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Depression, Defined.

6 min read

Depression is a term that is top of mind for many right now, however, it can be difficult to understand and identify. Frame Therapist Natalie Kazarian joined us for a Frame Discussion to define depression and outline associated mental health terms.

Below you will find an excerpt from that conversation. 


Q: What is depression? I'm unhappy most days, but not sure if this is just a phase or something more serious. 

Natalie: Before I talk about what depression is, I want to talk about the feeling of sadness, and [the difference between the two]. 

Sadness is a very common feeling for people. Sadness is something that we experience when we don't get what we want in our life; perhaps we are in a relationship with somebody and it's not going the way we want, or maybe things are really hard at work and the feeling of sadness is something that happens and it causes us to think about what we need in the world, and then we have an ability to be able to feel better by doing one of the following: exercising, talking to a friend, going to therapy, venting or any other coping strategy that you may have. 

Depression on the other hand is a clinical diagnosis that is a pervasive feeling that you have for at least two weeks. With depression you might associate with five of the following symptoms: feelings of sadness, low energy, changes in appetite or sleep patterns, fatigue, or you no longer are able to experience joy. 

I would say the main marker for depression versus just a feeling of sadness is if you can feel relief at some point throughout your weeks. Like I mentioned, sadness is a feeling that we all have and we're able to feel better by doing some sort of coping, depression is not that way. 

It’s important to note that there is a spectrum of how severe depression is from mild to moderate to very, very severe that might involve feelings of suicidality. 

Typically feelings of sadness, just the general feeling, does not involve wanting to hurt or kill yourself. So if you're feeling unhappy most days, and you're not sure if this is just a phase, I would ask that you speak to a therapist to find out if this is the diagnosis for you. It’s important that you are getting the treatment that you need. 


Q: What does depression look like? Typically I would picture a depressed person as someone who's crying all the time and suicidal, but are there other ways this can manifest? 

Natalie: Absolutely. I also want to make the distinction that childhood depression looks different from adult depression. 

Children who are depressed seem to have more somaticize symptoms. Somatic symptoms are things that we feel in our body, things like headaches, stomach aches, tension. Now, granted, these can all happen in adult depression, but typically there's less of an ability to be able to label a feeling. 

In childhood depression, they will often complain about things that are going on in their body. 

In adults, someone could certainly be suicidal and crying all the time, or they could just be very irritable, they can feel isolated, not wanting to engage socially with people, or it can look like not finding joy in otherwise really joyful activities. If you suspect yourself to be wanting to isolate more, changes in appetite or sleep patterns, constantly feeling irritated or angry, I would suggest that you connect with a therapist who can properly diagnose you with depression.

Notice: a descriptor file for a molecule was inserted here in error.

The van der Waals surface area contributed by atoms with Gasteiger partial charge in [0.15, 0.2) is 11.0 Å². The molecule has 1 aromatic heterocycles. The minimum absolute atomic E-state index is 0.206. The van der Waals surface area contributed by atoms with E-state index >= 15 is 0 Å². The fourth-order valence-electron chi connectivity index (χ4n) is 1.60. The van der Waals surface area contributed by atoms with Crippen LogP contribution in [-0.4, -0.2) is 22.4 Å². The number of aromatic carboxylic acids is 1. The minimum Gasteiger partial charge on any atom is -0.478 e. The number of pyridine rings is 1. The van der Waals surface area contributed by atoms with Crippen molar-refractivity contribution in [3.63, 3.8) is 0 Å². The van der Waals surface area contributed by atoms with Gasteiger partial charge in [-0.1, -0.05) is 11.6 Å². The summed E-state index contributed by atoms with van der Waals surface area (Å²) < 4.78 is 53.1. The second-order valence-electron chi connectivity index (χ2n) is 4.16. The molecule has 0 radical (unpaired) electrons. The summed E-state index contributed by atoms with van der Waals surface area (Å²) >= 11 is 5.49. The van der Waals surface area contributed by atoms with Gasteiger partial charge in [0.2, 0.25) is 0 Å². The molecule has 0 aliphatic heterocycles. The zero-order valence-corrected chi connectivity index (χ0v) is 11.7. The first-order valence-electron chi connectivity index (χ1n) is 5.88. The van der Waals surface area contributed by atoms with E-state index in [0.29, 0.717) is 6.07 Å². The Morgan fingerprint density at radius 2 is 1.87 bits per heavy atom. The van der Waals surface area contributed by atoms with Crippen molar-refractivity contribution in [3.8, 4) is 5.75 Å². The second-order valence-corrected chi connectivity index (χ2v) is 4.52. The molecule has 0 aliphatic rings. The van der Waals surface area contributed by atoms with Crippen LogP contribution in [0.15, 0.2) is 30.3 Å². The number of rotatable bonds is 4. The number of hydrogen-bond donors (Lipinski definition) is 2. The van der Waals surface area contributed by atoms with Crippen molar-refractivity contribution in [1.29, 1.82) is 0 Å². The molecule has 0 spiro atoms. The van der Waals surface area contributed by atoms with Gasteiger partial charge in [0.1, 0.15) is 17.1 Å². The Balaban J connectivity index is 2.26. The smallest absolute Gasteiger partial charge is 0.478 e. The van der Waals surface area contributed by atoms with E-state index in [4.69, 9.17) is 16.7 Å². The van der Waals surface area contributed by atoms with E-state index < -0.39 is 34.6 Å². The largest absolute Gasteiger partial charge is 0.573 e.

Q: I've been really sad and down for the past couple of years, but my friend told me that depression only lasts two to three weeks. Are there different types of depression? 

Natalie: Yes, there are several different types of depression. Let’s talk through a few: 

First, major depressive disorder, which happens when you experience symptoms for at least two weeks. 

Another type of depression is called persistent depressive disorder, or dysthymia. 

Now the sign here with dysthymia is more of a general feeling that happens for years. It's kind of a low level of mood. Maybe you only see the cynical side of life, and experience overall negativity and a downness. This is something that I believe a lot of people experience, but they are not properly diagnosed. It can be really impactful in different areas, so whether it be in your relationships at work, in your social life, if you're feeling like you're not totally there, or you're not totally present and energetic, 

I would encourage you once again to go talk to somebody so they can really diagnose you. 

A couple other depressive disorders include:

  • Postpartum depression, which may present after a woman has a child. 
  • Seasonal affective disorder, which happens in the winter months in states that don't get a lot of sunlight. 
  • Manic Depression, which is a trait of Bipolar Disorders

Depression can manifest in many different ways and they all look a little different and have different treatments. So I encourage you once again, you go talk to a therapist.

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